Three days are in the books. Students arrived on Wednesday and it’s been organized chaos for the last few days. Maybe not organized chaos, but it surely has been hectic and fast-paced. With all the scheduling, drills, trainings and professional development it can be challenging to find time to sit down and reflect on what has happened.
A few weeks ago I made my first day plans. The plans indicated a number of different activities and beginning of the year strategies. Here’s what actually happened:
I planned to have the kids for an hour, but that didn’t work out. Instead, I had around 30-40 minutes with my third and fourth grade classes. My fifth grade class was involved in expectations training so I missed their class on Wednesday. I ended up having students come into the classroom, find a seat, and use the “get to know you” and “get to know your teacher” activity.
Both of these activities were great. Students caught up with their peers and learned a lot of new information about their teacher. Even though I’ve had some of the students for five years, many were left guessing. Major Kudos to Sarah for sharing this idea. I’ll be using it again next school year. Even more, the students were straight-up giddy about creating a quiz for their teacher.
I ended up having a very short amount of time to review the arrival/dismissal flow charts. By then, the time was gone and students had to move to their next class.
During the second day I had students follow the arrival routine and sit in the same seats that they occupied yesterday. I randomly grouped students for their assigned seat for the first unit. Students graded their quiz and I was lucky to get a couple answers right on each page. I learned a ton about each student though.
The class moved into the Number Trouble game. Their new seats already grouped the students into table teams. I distributed the 100 paper to the teams and explained the instructions. Each group had two minutes to find all 100.
At the end of time every group found around 15-30 numbers. I gave the groups time to look for different strategies/patterns and create a plan. They were given an additional two minutes. Most groups had between 50-90 the second time around. One group made it to 100. I later found out that one of the members of the group used this activity last year. Afterwards, I brought the classes to the carpet and we discussed what went well and what didn’t. The class created a list of positive behavior interactions and then that discussion spilled over into what the expectations should be for the school year.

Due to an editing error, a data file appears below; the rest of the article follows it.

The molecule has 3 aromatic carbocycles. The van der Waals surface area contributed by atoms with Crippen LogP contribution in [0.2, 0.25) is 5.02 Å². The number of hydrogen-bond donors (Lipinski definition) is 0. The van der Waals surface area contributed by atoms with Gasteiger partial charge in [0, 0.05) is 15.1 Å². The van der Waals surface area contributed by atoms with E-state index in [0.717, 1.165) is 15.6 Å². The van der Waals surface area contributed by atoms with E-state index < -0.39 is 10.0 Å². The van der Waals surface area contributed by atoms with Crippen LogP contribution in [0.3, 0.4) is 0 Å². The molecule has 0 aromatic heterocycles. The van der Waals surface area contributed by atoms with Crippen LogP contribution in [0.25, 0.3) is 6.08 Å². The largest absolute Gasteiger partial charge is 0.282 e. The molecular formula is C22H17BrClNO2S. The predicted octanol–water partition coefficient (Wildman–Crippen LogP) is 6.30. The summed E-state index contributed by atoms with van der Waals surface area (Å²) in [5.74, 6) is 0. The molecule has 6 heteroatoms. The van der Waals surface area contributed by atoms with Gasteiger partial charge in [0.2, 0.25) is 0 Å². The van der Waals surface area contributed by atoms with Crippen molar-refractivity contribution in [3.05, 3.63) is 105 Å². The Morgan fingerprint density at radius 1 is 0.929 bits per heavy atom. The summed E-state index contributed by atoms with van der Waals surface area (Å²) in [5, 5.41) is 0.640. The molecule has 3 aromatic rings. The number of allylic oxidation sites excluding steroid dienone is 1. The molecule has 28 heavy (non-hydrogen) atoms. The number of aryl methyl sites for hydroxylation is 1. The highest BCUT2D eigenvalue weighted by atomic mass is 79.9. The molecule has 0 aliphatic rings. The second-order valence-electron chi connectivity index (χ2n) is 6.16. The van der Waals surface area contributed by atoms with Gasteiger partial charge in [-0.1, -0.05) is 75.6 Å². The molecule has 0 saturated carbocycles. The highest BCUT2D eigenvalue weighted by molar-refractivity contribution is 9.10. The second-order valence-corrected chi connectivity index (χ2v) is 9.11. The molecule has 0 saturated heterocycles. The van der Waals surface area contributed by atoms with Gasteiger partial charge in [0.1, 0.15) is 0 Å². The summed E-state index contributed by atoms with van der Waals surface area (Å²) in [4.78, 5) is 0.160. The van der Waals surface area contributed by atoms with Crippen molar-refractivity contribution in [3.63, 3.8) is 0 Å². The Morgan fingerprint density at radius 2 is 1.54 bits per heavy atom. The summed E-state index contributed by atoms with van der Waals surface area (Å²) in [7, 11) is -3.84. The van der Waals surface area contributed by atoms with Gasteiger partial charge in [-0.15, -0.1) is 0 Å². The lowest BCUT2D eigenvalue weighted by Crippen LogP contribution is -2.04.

Students signed-off on the expectations and then went back to their seats.
I then introduced the name tents and feedback forms. Students wrote their names on the front and I explained what students should do on feedback side. Students weren’t quite sure what to write, but eventually they jotted down what came to their mind. Time was up after this activity and the second day was finished. Later that evening I wrote back to each student.
Students also started their puzzle piece. This is a bit different than in past years. Most students haven’t finished and that’s something that we’ll work on next week. We’re making progress, but I’m hoping when it’s all said and done, the door will be outlined with the student pieces.
This was my puzzle piece trial. Eventually, each student will receive one puzzle piece and it
will should make a border around the door. If any remain, I’ll most likely start filling in the border.
I’m looking forward to planning a few lessons and recharging over the weekend.